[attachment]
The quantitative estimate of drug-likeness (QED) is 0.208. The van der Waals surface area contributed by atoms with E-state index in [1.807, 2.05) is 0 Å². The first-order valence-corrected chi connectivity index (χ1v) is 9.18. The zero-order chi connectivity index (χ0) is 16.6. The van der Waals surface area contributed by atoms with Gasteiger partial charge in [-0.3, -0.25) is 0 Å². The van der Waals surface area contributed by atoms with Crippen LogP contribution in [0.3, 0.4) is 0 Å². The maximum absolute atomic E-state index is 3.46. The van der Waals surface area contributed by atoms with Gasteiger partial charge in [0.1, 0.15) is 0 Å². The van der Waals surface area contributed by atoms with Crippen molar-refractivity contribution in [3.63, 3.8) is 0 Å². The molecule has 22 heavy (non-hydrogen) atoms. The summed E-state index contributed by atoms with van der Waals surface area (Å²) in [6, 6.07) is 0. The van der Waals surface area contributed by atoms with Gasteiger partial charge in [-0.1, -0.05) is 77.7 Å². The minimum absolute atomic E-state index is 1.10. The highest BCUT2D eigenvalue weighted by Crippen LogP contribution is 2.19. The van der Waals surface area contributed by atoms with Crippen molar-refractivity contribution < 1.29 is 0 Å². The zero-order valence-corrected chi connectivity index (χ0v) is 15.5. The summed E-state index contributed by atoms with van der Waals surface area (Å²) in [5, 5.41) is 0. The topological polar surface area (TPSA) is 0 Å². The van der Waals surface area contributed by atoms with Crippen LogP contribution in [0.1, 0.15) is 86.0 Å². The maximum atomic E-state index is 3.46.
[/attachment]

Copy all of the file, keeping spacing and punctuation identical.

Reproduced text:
The quantitative estimate of drug-likeness (QED) is 0.208. The van der Waals surface area contributed by atoms with E-state index in [1.807, 2.05) is 0 Å². The first-order valence-corrected chi connectivity index (χ1v) is 9.18. The zero-order chi connectivity index (χ0) is 16.6. The van der Waals surface area contributed by atoms with Gasteiger partial charge in [-0.3, -0.25) is 0 Å². The van der Waals surface area contributed by atoms with Crippen LogP contribution in [0.3, 0.4) is 0 Å². The maximum absolute atomic E-state index is 3.46. The van der Waals surface area contributed by atoms with Gasteiger partial charge in [0.1, 0.15) is 0 Å². The van der Waals surface area contributed by atoms with Crippen molar-refractivity contribution in [3.63, 3.8) is 0 Å². The molecule has 22 heavy (non-hydrogen) atoms. The summed E-state index contributed by atoms with van der Waals surface area (Å²) in [6, 6.07) is 0. The van der Waals surface area contributed by atoms with Gasteiger partial charge in [-0.1, -0.05) is 77.7 Å². The minimum absolute atomic E-state index is 1.10. The highest BCUT2D eigenvalue weighted by Crippen LogP contribution is 2.19. The van der Waals surface area contributed by atoms with Crippen molar-refractivity contribution < 1.29 is 0 Å². The zero-order valence-corrected chi connectivity index (χ0v) is 15.5. The summed E-state index contributed by atoms with van der Waals surface area (Å²) in [5, 5.41) is 0. The topological polar surface area (TPSA) is 0 Å². The van der Waals surface area contributed by atoms with Crippen LogP contribution in [0.1, 0.15) is 86.0 Å². The maximum atomic E-state index is 3.46.